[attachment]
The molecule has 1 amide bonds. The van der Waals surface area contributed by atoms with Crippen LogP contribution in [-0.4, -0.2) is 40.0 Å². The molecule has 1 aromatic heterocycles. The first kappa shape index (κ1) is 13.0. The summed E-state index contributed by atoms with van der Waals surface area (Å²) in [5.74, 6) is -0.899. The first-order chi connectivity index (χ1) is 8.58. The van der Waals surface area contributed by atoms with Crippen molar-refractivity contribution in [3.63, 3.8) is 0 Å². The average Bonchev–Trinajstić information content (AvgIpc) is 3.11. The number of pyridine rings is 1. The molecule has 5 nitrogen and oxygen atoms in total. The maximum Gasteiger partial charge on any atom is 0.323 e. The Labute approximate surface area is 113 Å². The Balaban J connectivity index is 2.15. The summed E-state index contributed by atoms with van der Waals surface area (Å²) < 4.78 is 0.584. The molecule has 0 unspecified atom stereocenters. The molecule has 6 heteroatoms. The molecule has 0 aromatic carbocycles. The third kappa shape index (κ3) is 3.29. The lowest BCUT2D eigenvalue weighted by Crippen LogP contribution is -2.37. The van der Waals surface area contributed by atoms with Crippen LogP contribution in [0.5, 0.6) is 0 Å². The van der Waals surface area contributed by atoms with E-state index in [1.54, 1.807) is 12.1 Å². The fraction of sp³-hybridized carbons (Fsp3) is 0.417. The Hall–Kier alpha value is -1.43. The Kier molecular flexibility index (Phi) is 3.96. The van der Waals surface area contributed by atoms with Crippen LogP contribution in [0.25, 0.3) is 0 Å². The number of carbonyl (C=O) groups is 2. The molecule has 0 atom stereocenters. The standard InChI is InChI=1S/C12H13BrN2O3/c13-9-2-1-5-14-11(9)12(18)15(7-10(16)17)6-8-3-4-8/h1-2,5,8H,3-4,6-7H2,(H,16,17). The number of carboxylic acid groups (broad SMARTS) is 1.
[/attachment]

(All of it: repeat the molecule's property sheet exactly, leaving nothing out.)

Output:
The molecule has 1 amide bonds. The van der Waals surface area contributed by atoms with Crippen LogP contribution in [-0.4, -0.2) is 40.0 Å². The molecule has 1 aromatic heterocycles. The first kappa shape index (κ1) is 13.0. The summed E-state index contributed by atoms with van der Waals surface area (Å²) in [5.74, 6) is -0.899. The first-order chi connectivity index (χ1) is 8.58. The van der Waals surface area contributed by atoms with Crippen molar-refractivity contribution in [3.63, 3.8) is 0 Å². The average Bonchev–Trinajstić information content (AvgIpc) is 3.11. The number of pyridine rings is 1. The molecule has 5 nitrogen and oxygen atoms in total. The maximum Gasteiger partial charge on any atom is 0.323 e. The Labute approximate surface area is 113 Å². The Balaban J connectivity index is 2.15. The summed E-state index contributed by atoms with van der Waals surface area (Å²) < 4.78 is 0.584. The molecule has 0 unspecified atom stereocenters. The molecule has 6 heteroatoms. The molecule has 0 aromatic carbocycles. The third kappa shape index (κ3) is 3.29. The lowest BCUT2D eigenvalue weighted by Crippen LogP contribution is -2.37. The van der Waals surface area contributed by atoms with Crippen LogP contribution in [0.5, 0.6) is 0 Å². The van der Waals surface area contributed by atoms with E-state index in [1.54, 1.807) is 12.1 Å². The fraction of sp³-hybridized carbons (Fsp3) is 0.417. The Hall–Kier alpha value is -1.43. The Kier molecular flexibility index (Phi) is 3.96. The van der Waals surface area contributed by atoms with Crippen LogP contribution in [0.25, 0.3) is 0 Å². The number of carbonyl (C=O) groups is 2. The molecule has 0 atom stereocenters. The standard InChI is InChI=1S/C12H13BrN2O3/c13-9-2-1-5-14-11(9)12(18)15(7-10(16)17)6-8-3-4-8/h1-2,5,8H,3-4,6-7H2,(H,16,17). The number of carboxylic acid groups (broad SMARTS) is 1.